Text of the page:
AP: And whether they want to make a statement through that, because often someone who’s vegan or vegetarian will want to distinguish themselves from their friends and they make a point of saying I’m not going to eat that because I’m – you know, so, what does that mean, as well, from a political standpoint?

And yes you’re right people go to the cinema, perhaps they have food and it’s nearly as a prop in that case, you know you have popcorn you’re having a good time, so you have… But what if there’s an eye in the popcorn?

CMR: [Laughs]

AP: You know that thing that you’re reaching into a bag of popcorn and then you’re taking out something like an eye or there’s a tooth in your soup, you know all these things they’re meant to be disquieting, like creates a sense of unpleasantness.

CMR: Yes.

AP: And it’s often done through food because food is something that is outside of us, that we put… we trust it enough to place it inside of us. And to make it essentially become part of us, and that’s something we do nearly automatically now but it’s quite a weird process if you think about it, how you break it down.

The amount of trust that we put in something – you wouldn’t put anything externally into your mouth and yet you do with food, even though it’s prepared by people that you don’t necessarily know.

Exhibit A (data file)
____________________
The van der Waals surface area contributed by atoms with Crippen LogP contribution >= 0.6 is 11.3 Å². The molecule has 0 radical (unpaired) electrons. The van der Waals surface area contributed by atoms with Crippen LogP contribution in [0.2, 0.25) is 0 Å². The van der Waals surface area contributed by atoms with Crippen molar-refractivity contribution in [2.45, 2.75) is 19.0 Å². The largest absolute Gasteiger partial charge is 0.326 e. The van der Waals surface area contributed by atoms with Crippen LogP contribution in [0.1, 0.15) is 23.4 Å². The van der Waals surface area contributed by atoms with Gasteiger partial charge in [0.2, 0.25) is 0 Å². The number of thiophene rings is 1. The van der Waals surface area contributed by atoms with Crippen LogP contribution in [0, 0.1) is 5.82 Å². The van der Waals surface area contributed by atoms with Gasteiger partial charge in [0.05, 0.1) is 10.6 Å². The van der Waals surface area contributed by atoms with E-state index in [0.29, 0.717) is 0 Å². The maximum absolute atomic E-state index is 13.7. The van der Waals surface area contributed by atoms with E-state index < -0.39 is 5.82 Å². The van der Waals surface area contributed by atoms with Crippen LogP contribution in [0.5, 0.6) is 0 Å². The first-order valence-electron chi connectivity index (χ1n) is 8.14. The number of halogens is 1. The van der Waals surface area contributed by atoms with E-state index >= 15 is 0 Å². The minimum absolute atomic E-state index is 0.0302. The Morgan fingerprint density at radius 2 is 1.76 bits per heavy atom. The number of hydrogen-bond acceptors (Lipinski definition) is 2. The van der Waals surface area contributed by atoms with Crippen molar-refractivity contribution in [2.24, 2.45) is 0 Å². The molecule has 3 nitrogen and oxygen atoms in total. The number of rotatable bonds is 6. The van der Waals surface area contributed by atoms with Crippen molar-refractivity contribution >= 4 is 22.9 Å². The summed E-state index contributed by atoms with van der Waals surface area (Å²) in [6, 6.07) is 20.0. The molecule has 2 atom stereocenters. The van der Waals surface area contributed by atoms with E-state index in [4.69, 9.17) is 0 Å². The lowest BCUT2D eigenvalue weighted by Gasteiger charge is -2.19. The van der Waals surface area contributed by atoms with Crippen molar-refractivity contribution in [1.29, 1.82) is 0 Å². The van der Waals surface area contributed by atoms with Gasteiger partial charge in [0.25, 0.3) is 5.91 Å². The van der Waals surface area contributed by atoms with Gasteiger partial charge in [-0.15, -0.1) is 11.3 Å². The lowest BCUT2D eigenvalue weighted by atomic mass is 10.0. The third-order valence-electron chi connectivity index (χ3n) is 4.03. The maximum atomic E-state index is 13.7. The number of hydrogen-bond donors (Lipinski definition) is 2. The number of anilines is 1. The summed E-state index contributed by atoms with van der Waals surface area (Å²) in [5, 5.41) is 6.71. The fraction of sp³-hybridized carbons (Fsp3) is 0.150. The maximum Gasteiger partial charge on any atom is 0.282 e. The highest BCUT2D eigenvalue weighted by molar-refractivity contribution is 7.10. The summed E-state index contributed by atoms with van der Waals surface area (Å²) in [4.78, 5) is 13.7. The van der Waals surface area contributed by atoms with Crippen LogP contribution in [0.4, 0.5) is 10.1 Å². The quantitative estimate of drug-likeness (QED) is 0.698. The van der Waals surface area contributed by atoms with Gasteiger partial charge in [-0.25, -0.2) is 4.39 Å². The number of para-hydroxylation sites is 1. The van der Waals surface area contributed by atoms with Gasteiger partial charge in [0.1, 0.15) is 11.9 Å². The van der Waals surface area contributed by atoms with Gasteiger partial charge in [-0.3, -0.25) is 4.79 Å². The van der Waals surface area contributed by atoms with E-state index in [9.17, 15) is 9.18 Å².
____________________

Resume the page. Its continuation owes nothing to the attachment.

CMR: Yeah the distance between where your food comes from and then getting to you and, like you, don’t have … You know it’s not like where it’s a farm and you’re kind of producing the food yourself you’ve hand-reared the animals you’ve hand-grown the crops, you know exactly how it was grown, or you know, and then you sell it at market and people know you and they know you. It’s not like that anymore, like there’s all of this distance in the food chain and people just don’t know how things are grown. They don’t know people personally anymore.

AP: And people don’t have time to find out. They have to trust the system and actually Sydney Mintz who wrote Sweetness and Power talks about this distance between sites of production and then sites where that food is sold, and there’s a kind of there’s such a separation between the two.

And it normally obviously coincides that the sites of production are in the global South and then we have the West, where that food arrives, and there is such a distance between those two poles that he calls it ‘the mystery’, it becomes a mystery, and we just trust that void. There’s nothing there. And the people who make that food, they don’t exist. Because, if you could envision what they went through when producing that, in what manner, it would probably be quite difficult to eat what they produce and consume it in our everyday lives that we lead, where we don’t really we don’t really have time to think about that. So then that void is the the Gothicness of food, I think, is the darkness of food as well.